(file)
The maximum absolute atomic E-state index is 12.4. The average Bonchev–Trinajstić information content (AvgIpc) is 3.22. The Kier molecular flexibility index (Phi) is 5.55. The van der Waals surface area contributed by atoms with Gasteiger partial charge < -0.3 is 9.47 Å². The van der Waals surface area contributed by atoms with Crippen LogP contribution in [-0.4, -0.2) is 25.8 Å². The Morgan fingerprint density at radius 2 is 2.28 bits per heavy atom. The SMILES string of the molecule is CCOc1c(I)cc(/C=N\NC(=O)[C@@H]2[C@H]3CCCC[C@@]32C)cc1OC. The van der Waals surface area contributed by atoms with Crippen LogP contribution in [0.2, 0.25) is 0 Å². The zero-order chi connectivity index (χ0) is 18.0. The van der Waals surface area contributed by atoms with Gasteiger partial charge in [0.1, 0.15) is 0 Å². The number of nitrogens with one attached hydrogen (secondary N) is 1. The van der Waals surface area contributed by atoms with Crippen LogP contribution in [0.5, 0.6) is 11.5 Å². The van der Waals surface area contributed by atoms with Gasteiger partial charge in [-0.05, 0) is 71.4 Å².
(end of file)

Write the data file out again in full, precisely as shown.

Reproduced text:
The maximum absolute atomic E-state index is 12.4. The average Bonchev–Trinajstić information content (AvgIpc) is 3.22. The Kier molecular flexibility index (Phi) is 5.55. The van der Waals surface area contributed by atoms with Gasteiger partial charge < -0.3 is 9.47 Å². The van der Waals surface area contributed by atoms with Crippen LogP contribution in [-0.4, -0.2) is 25.8 Å². The Morgan fingerprint density at radius 2 is 2.28 bits per heavy atom. The SMILES string of the molecule is CCOc1c(I)cc(/C=N\NC(=O)[C@@H]2[C@H]3CCCC[C@@]32C)cc1OC. The van der Waals surface area contributed by atoms with Crippen LogP contribution in [0.2, 0.25) is 0 Å². The zero-order chi connectivity index (χ0) is 18.0. The van der Waals surface area contributed by atoms with Gasteiger partial charge in [0.1, 0.15) is 0 Å². The number of nitrogens with one attached hydrogen (secondary N) is 1. The van der Waals surface area contributed by atoms with Crippen LogP contribution in [0.5, 0.6) is 11.5 Å². The van der Waals surface area contributed by atoms with Gasteiger partial charge in [-0.05, 0) is 71.4 Å².